Caldon Mercieca, manager at the Valletta Design Cluster within the Valletta Cultural Agency, talks about the relevance of design practices in everyday life, and underlines how Design4Innovation is having impact in the Maltese context.

Why is design important in everyday life?

Traditionally design is looked at as a specialist area made of designers who practice in the field of design, but at the Valletta Design Cluster we understand design in a wider sense: as an inclusive and creative problem-solving technique. Inclusive, because it is a user-centred practice that addresses concrete problems that people face on an everyday basis. Design directly links to decisions which have implications on public services, such as health, education, waste management and other public policy areas; services offered by businesses, in terms of how to develop a product, service or how to improve a process within a company to address the needs of the customers in a better way, by putting the customer in the centre. It can also be used in the interactions within the social, urban and business environments.

Basically, we look at design in an inclusive way, as a necessary technique and method to solve problems that are relevant for people’s lives.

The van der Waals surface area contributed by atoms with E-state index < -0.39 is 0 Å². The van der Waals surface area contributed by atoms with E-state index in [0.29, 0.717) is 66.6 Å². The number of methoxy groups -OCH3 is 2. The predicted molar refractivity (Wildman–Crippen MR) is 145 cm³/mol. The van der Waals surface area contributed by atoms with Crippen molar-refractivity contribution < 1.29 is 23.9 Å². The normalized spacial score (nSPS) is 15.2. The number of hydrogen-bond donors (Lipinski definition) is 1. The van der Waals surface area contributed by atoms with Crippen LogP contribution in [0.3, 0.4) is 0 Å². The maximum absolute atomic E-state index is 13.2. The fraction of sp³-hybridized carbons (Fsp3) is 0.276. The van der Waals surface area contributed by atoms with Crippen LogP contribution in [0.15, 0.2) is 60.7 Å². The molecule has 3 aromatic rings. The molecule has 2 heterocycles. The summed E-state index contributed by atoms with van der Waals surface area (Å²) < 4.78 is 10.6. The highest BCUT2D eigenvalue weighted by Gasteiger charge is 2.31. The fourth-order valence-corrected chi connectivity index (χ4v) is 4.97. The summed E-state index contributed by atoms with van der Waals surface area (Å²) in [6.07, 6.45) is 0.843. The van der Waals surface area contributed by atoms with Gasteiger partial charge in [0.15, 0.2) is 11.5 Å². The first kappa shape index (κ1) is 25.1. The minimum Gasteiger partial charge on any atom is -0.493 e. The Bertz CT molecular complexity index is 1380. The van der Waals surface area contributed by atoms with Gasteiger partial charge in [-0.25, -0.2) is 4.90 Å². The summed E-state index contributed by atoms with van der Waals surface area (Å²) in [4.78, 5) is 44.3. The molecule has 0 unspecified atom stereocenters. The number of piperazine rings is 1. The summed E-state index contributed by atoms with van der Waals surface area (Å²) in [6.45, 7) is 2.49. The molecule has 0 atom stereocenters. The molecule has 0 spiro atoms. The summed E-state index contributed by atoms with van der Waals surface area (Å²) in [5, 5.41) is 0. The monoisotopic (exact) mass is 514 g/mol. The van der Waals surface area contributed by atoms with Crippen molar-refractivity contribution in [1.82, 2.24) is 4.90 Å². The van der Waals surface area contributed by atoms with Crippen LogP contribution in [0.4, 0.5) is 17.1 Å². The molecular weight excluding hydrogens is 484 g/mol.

Why is supporting SMEs important and how does this apply to with the Maltese context?

The local context is in a way similar to the international context: there are a lot of micro- and nano-enterprises in Malta and, as regards the design sector, around 40% of these are one-person enterprises. This implies that operators have very limited HR resources and can rely on a very limited workforce; hence the need to support SMEs through ad hoc schemes and programmes. It is important to note that support cannot only be financial, but can also include networking opportunities at a local and international level and in-kind support of time, expertise and facilities.

How has Design4Innovation had an impact on the Maltese design ecosystem and how will it contribute to change?

The Valletta Design Cluster project engages with several stakeholders. During the first semesters of the project, we managed to bring different operators around the same table, including practitioners active in the design sector and representatives from educational institutions, government entities and firms to work together on a mapping exercise to have a clearer picture of what the design ecosystem looks like, who the key players are and what their activities are. This work was key to understand which areas in the sector need particular attention to encourage development and improvements.

The implementation of the Valletta Design Cluster project will be key in further facilitating the exchange among different actors in the Maltese and international design sectors: the project will serve as a platform for the empowerment, growth and networking of people coming from different backgrounds who believe in co-working and exchanging to achieve goals and reach new targets.

Read the rest of this interview here